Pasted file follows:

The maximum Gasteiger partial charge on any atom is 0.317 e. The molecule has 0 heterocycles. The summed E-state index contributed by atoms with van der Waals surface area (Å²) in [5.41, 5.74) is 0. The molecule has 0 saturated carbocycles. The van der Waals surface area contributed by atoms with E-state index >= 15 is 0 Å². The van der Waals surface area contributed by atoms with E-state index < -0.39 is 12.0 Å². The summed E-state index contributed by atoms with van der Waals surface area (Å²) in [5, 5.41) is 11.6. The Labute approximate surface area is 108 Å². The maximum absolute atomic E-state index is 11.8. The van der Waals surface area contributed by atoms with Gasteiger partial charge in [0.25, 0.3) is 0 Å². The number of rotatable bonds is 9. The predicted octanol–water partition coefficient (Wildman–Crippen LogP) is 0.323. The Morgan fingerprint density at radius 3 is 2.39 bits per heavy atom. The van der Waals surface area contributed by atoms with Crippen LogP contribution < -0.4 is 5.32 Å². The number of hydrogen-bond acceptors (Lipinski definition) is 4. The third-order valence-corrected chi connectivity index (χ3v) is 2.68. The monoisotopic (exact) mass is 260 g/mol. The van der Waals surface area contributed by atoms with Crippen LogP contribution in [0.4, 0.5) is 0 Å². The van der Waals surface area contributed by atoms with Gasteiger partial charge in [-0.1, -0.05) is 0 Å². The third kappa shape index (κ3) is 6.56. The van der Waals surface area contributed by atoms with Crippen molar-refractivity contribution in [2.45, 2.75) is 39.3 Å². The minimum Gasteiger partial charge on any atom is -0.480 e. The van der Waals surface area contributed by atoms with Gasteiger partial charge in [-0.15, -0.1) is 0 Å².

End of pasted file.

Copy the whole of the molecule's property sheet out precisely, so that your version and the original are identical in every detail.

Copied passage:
The maximum Gasteiger partial charge on any atom is 0.317 e. The molecule has 0 heterocycles. The summed E-state index contributed by atoms with van der Waals surface area (Å²) in [5.41, 5.74) is 0. The molecule has 0 saturated carbocycles. The van der Waals surface area contributed by atoms with E-state index >= 15 is 0 Å². The van der Waals surface area contributed by atoms with E-state index < -0.39 is 12.0 Å². The summed E-state index contributed by atoms with van der Waals surface area (Å²) in [5, 5.41) is 11.6. The Labute approximate surface area is 108 Å². The maximum absolute atomic E-state index is 11.8. The van der Waals surface area contributed by atoms with Gasteiger partial charge in [0.25, 0.3) is 0 Å². The number of rotatable bonds is 9. The predicted octanol–water partition coefficient (Wildman–Crippen LogP) is 0.323. The Morgan fingerprint density at radius 3 is 2.39 bits per heavy atom. The van der Waals surface area contributed by atoms with Crippen LogP contribution < -0.4 is 5.32 Å². The number of hydrogen-bond acceptors (Lipinski definition) is 4. The third-order valence-corrected chi connectivity index (χ3v) is 2.68. The monoisotopic (exact) mass is 260 g/mol. The van der Waals surface area contributed by atoms with Crippen LogP contribution in [0.4, 0.5) is 0 Å². The van der Waals surface area contributed by atoms with Gasteiger partial charge in [-0.1, -0.05) is 0 Å². The third kappa shape index (κ3) is 6.56. The van der Waals surface area contributed by atoms with Crippen molar-refractivity contribution in [2.45, 2.75) is 39.3 Å². The minimum Gasteiger partial charge on any atom is -0.480 e. The van der Waals surface area contributed by atoms with Gasteiger partial charge in [-0.15, -0.1) is 0 Å².